step 5 -  From there it was a matter of filling in. I angled two more copies of the design to flank the center back one.

step 5 -  From there it was a matter of filling in. I angled two more copies of the design to flank the center back one.

step 6 - While I liked the result, I felt it needed a little more. I took apart two more design copies leaving images that I spaced between the center and side designs.

step 6 - While I liked the result, I felt it needed a little more. I took apart two more design copies leaving images that I spaced between the center and side designs.

step 7 - With my placement complete I saved portions of it that would fit on 8.50” x 11” card stock (it required 3 pages) then cut the design with my Silhouette machine. If you don’t own a machine, you could print out the design and cut it with a craft knife. Apply stencil adhesive to the backside of the card stock and press it onto the fabric. Position it away from edges of the fabric keeping the seam allowances in mind.

step 8 - When saving only portions of the design, I included a couple of little shapes that would belong to the next adjacent stencil. Doing this eliminated guesswork as to the placement of the three stencils on the fabric.

step 8 - When saving only portions of the design, I included a couple of little shapes that would belong to the next adjacent stencil. Doing this eliminated guesswork as to the placement of the three stencils on the fabric.

step 9 - Airbrush the stencil with Turquoise paint. Add shading with Copper Pearl paint on only small areas of the design.

 

 

Sleeve Tip

Most sleeves patterns are much narrower at the wrist. To produce the gathered sleeve for this shirt, just cut straight down from the under arm.

Use the same copying and editing technique to find the best parts to add to the bottom of the sleeves. It may require shrinking the design slightly to fill the width of the sleeve.

 

Painting Tip

If you're not experienced at airbrush painting and would like to give it a try without a heavy investment, look for Testors Amazing Airbrush set. It's inexpensive, simple to use and will allow you to achieve close to anything a professional airbrush can. 

Quality Control At The Online Fabric Store

The rayon challis fabric is the only order I have placed with this company. I ordered six yards of white and two yards of magenta. I planned to make a magenta shirt first but when I ironed the fabric I could see what looked like water stains in several places. I took pictured of the stains, contacted the company and they replaced the fabric. They told me all fabric was inspected before shipping. They did not require me to return the damaged magenta. While waiting for the magenta to arrive I made the shirt on this page and was very happy with the results. When I started cutting out another white shirt, I noticed stains which ran through the remaining four yards. I contacted the company again because there is obviously an issue with quality control. This time they said they would not replace the white fabric because I had cut into it. Oddly, they never asked if I had cut into the magenta fabric before replacing it. I'm not happy with this experience and will not order again. But what I will say, is the fabric is beautiful and if you want to take a chance on ordering it, please be sure to check out every inch before cutting into it. The stains are much easier to spot when you iron the material so be sure to inspect it carefully as you iron.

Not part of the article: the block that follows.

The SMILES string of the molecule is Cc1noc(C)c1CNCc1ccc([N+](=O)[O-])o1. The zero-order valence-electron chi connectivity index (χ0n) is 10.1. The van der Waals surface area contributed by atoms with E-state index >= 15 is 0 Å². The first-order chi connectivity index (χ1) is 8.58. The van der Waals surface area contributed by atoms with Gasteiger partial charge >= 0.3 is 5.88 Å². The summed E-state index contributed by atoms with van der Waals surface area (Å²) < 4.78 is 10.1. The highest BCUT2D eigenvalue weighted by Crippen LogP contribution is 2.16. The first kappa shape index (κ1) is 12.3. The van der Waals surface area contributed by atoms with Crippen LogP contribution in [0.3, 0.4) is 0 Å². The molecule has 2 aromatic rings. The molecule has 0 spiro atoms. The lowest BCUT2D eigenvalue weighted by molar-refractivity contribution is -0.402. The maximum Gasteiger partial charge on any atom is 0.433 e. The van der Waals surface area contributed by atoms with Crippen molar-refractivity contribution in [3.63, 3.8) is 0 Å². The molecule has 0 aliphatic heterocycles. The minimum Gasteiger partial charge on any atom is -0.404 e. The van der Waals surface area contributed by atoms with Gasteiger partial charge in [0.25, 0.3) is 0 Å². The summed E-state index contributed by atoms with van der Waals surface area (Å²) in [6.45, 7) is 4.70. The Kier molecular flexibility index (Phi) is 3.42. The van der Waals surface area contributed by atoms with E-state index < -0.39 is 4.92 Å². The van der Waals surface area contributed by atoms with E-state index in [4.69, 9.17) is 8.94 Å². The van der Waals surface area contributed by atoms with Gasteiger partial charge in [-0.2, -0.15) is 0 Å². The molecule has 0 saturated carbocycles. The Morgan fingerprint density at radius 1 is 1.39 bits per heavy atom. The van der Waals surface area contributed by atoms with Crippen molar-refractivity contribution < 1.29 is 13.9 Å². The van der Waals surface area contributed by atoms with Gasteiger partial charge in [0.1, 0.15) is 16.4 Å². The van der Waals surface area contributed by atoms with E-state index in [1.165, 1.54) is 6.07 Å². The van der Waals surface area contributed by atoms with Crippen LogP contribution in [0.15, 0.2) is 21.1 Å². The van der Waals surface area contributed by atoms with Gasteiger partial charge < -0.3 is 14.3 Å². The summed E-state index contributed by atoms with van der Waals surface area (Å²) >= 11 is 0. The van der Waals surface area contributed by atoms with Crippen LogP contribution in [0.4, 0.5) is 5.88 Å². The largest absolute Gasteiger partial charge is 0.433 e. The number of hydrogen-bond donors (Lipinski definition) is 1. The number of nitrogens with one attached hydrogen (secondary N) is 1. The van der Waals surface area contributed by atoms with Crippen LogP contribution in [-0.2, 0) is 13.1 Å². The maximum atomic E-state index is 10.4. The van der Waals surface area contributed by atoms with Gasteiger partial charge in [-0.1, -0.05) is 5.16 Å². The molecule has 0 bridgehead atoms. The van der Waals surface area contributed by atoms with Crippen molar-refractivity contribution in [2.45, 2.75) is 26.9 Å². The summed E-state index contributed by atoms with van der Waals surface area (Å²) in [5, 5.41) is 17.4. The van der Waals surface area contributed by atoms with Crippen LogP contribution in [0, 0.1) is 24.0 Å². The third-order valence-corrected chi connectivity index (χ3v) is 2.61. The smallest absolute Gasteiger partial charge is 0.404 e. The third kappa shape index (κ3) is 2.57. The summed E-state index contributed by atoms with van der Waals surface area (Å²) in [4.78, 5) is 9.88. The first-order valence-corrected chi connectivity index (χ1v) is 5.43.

Supplies

At Amazon

  • Silhouette Curio or Cameo 
  • Aztek Turquoise paint
  • Aztek Copper paint
  • Testors Amazing airbrush

Online Fabric Store

  • rayon challis fabric 

Miscellaneous

  • sewing notions
  • tracing paper
  • card stock
  • craft knife 
  • repositionable stencil spray
  • Singer disappearing ink pen

 


Recommended Items